Constitution: 1980; revised 1992, 1995, and 1999.

Branches: Executive--president (head of state), prime minister (head of government), Council of Ministers. Legislative--National Assembly. Judicial--Supreme Court, lower courts.
Administrative subdivisions: 17 administrative districts.
Political parties: African Party for Independence of Cape Verde
or PAICV [Jose Maria Pereira NEVES, chairman]; Democratic Alliance for Change or ADM [Eurico MONTEIRO] (a coalition of PCD, PTS, and UCID); Democratic Christian Party or PDC [Manuel RODRIGUES]; Democratic Renovation Party or PRD [Victor FIDALGO]; Democratic and Independent Cape Verdean Union or UCID [Antonio MONTEIRO]; Movement for Democracy or MPD [Agostinho LOPES]; Party for Democratic Convergence or PCD [Eurico MONTEIRO]; Party of Work and Solidarity or PTS [Isaias RODRIGUES]; Social Democratic Party or PSD [Joao ALEM].

Suffrage: Universal over 18.




Currency


(CVE) Cape Verdean Escudo (Shield), linked first to the Portuguese escudo and, in 1999, to the euro. On June 23, 2008 Cape Verde became the 153rd member of the WTO.






Population


Nationality: Noun and adjective--Cape Verdean(s).

Population (2008): 499,796.

Annual growth rate (2008): 1.41%.

Ethnic groups: Creole (mixed African and Portuguese) 71%, African 28%, European 1%.

Religions: Roman Catholic, Protestant.

Languages: Portuguese (official); Crioulo (national).

Education: Literacy (2008)--77%.

Health: Infant mortality rate (2008)--24.8/1,000. Life expectancy (2008)--72.5 yrs.

The Cape Verde archipelago was uninhabited until the Portuguese discovered the islands in 1456. Enslaved Africans were brought to the islands to work on Portuguese plantations. They were joined by entrepreneurs and refugees fleeing religious persecution in Europe, leading to a rich cultural and ethnic mix. The influence of African culture is most pronounced on the island of Santiago, where half the population resides. Sparse rain and few natural resources historically have induced Cape Verdeans to emigrate. It is believed that of the more than 1 million individuals of Cape Verdean ancestry, fewer than half actually live on the islands. Some 500,000 people of Cape Verdean ancestry live in the United States, mainly in New England. Portugal, Netherlands, Italy, France, and Senegal also have large communities.

The official language is Portuguese, but most Cape Verdeans also speak a Creole dialect--Crioulo--which is based on archaic Portuguese but influenced by African and European languages. Cape Verde has a rich tradition of Crioulo literature and music.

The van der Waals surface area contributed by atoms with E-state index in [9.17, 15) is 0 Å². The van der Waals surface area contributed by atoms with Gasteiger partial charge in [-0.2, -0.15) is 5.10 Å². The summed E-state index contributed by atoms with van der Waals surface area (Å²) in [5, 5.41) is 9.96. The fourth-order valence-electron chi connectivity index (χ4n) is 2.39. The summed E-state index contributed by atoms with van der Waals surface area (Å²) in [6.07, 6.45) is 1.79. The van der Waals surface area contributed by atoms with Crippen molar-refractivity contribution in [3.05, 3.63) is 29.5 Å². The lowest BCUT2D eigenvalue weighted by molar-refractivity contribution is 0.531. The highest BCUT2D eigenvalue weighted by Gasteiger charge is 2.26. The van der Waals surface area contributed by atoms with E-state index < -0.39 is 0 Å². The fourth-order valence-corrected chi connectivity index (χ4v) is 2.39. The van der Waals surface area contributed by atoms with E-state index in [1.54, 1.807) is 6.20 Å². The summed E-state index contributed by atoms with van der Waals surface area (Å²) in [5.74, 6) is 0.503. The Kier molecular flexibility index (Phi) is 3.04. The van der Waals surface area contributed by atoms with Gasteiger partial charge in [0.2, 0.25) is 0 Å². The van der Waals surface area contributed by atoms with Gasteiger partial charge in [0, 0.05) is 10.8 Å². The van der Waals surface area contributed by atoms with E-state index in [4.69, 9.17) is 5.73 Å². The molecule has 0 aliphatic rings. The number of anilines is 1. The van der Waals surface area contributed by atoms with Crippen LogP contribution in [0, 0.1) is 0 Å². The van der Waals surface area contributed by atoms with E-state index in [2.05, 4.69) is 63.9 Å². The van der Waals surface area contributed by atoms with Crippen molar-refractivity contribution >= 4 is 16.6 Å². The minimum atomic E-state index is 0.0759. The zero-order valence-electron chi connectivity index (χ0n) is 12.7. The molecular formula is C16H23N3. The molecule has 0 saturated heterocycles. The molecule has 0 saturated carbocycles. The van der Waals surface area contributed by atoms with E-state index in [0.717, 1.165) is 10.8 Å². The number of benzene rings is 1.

History:


There is no evidence of the islands having been inhabited prior to the arrival of the Portuguese, but it is thought that the Moors had visited Sal to collect salt supplies in previous centuries. The history of Cape Verde records dates back to 1460 when the Portuguese navigators Diogo Gomes and António de Noli sighted Maio and São Tiago. In 1462 the first settlers from Portugal landed on São Tiago, subsequently founding there the oldest European city in the tropics—Ribeira Grande (now Cidade Velha). Sugar was planted in an attempt to emulate the success of the earlier settlement of Madeira. Cape Verde's dry climate was less favourable for growing sugar but, with the development of the transatlantic slave trade, the importance and the wealth of the islands did increase. In 1532 the first bishop was consecrated. The prosperity of Ribeira Grande however, attracted pirates who attacked the city in 1541. The English later attacked it twice—in 1585 and 1592—the first time under the command of Sir Francis Drake. After a French attack in 1712, the city of Ribeira was abandoned. Portugal attempted to then administer its possessions and commerce on the African coast through the Cape Verde islands. Until the 19th century, trade was controlled through the crown-issued monopoly contracts. English, French, and Dutch activity in the area meant however that the crown was never really able to enforce its edicts. Smuggling was rife.

From the 17th to the 19th century, Cape Verde was famous for its woven cotton cloth (panos). Cotton grew easily, and indigo produced a rich blue dye. The skill of narrow-loom weaving had come with the slaves from the western African coast. The cloths were a valuable form of currency for the slave trade on the mainland.